(3BL/Justmeans Media) - The explosion of domestically produced oil and gas through fracking has produced tremors both in the ground surrounding a number of wells as well as in the economy. Suddenly, the whole energy picture has been turned on its head. Instead of an energy importer, we’ve became an energy exporter.
Oil and gas production are both up by double-digits compared to a decade ago. Fears of running out of oil have been replaced by fears of a production glut. We may soon have more oil than we need. This will do little to encourage developers to slow down, despite the numerous concerns that have been raised about the safety and environmental impact of this form of resource extraction, not to mention climate change.
Instead development is going full speed ahead for a number of reasons, including:
- Replacement of natural gas for coal as a carbon reduction strategy
- Post-Fukushima move away from nuclear
- Geopolitical shift to raise America as an energy power relative to OPEC and Russia
- Dreams of a lucrative LNG export market
- Resurgence of American manufacturing based on low cost energy.
- A return to the belief that we will never run out of oil
A recent post by Resilience.org questions the extent to which these claims are based in reality and how much is simply wishful thinking. IS this really the beginning of a new petroleum era, or is a desperate last gasp by the oil industry, an attempt to retain their pre-eminent position in the world economy?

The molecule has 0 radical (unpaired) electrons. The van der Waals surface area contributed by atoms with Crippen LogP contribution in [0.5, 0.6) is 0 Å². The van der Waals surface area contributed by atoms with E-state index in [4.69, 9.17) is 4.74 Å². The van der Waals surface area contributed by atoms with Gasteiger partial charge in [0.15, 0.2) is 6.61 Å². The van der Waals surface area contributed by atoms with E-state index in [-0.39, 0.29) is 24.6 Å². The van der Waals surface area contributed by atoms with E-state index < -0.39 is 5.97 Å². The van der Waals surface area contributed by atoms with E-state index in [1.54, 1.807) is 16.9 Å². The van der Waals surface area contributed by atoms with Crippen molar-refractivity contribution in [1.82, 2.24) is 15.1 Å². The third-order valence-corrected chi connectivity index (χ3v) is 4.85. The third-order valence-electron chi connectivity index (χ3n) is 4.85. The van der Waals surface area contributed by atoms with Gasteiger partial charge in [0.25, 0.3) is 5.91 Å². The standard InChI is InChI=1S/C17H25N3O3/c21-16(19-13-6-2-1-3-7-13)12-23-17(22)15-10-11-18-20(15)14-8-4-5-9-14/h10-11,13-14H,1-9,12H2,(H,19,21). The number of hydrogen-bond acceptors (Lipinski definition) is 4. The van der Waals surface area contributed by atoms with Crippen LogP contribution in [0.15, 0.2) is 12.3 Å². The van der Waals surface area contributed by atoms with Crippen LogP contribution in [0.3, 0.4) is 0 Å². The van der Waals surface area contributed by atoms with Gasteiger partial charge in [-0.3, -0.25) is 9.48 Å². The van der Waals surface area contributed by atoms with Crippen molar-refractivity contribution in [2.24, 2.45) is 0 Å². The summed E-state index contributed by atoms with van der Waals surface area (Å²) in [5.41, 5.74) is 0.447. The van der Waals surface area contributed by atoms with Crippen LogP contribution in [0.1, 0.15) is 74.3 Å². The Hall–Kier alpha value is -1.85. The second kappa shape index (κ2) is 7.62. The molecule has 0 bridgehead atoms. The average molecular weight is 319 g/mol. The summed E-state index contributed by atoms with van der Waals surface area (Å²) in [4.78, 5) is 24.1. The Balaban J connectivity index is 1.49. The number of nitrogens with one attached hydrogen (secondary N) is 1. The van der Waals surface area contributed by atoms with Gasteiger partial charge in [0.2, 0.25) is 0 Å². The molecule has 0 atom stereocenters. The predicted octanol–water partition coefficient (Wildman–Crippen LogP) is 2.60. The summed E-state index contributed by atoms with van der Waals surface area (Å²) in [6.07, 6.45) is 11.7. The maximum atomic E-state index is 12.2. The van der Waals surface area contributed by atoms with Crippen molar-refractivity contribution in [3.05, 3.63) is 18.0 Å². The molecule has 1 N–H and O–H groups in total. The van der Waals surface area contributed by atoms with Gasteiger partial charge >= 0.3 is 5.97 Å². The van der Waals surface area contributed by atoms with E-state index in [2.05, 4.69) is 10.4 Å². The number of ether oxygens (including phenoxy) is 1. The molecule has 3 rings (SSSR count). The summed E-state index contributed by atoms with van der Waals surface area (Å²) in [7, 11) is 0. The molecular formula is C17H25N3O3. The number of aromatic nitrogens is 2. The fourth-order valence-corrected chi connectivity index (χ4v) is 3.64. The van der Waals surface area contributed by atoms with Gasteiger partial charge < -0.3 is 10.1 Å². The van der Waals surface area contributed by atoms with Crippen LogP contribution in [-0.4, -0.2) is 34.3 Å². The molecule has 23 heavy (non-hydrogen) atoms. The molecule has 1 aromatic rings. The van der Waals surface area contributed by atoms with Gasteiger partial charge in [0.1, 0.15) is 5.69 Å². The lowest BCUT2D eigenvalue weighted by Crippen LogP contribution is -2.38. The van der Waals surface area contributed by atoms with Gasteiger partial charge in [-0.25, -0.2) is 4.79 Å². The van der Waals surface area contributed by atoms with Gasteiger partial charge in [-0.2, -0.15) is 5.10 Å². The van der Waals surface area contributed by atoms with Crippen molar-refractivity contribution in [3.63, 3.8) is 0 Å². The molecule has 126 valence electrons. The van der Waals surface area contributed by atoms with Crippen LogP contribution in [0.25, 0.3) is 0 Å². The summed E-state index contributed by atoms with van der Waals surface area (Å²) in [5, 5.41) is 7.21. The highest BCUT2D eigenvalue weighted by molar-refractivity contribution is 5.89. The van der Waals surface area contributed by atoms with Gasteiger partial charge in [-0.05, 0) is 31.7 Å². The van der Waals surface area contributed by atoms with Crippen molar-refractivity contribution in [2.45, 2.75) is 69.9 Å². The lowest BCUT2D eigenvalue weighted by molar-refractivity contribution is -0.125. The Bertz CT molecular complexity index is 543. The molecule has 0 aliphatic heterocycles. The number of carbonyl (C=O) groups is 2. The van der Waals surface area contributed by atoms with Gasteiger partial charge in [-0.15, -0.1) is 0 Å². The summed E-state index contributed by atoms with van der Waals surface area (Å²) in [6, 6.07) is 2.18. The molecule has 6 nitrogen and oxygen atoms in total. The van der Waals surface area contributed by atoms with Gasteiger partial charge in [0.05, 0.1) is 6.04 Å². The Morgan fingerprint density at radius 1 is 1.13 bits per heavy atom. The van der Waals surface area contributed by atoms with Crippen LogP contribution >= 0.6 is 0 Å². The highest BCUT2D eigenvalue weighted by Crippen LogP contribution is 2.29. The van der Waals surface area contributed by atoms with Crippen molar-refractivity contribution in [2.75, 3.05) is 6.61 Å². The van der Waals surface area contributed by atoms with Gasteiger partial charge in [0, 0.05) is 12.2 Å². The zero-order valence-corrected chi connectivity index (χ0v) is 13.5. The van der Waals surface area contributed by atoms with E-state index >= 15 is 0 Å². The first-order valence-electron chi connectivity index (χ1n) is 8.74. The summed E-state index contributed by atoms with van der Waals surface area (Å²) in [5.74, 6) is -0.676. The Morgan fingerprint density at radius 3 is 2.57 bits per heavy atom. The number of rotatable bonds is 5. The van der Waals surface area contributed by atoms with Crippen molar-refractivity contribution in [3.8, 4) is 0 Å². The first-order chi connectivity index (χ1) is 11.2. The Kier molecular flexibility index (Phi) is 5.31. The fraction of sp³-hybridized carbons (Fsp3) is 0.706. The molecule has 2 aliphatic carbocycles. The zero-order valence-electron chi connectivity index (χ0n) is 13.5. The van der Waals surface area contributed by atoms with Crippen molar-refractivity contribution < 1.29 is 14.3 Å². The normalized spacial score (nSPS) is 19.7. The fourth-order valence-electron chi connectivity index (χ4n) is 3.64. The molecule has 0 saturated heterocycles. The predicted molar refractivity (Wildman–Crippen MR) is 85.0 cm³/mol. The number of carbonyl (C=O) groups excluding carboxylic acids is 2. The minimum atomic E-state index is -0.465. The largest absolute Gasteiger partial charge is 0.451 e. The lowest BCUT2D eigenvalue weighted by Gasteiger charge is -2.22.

Notice that there is no mention here of climate change. The idea that gas is cleaner than coal—which is true—seems to be enough to satisfy many people that we are doing something despite the fact that, while helpful, it is far from sufficient to reverse the rising levels of atmospheric carbon.
Despite the chronically over-optimistic forecast of the DOE’s Energy Information Administration (EIA), the folks at Post Carbon Institute (PCI) decided to take a look at the data themselves to see if they came to the same conclusion. This, after the EIA, in 2011, responding to United States Geological Survey (USGS) numbers, cut its estimate of recoverable shale gas in the Marcellus field by 80% and Poland by 99%.
That was followed by another downward revision by EIA, of the amount of recoverable tight oil in California’s Monterey Formation, by 96%.
It’s worth asking the question, are we being played?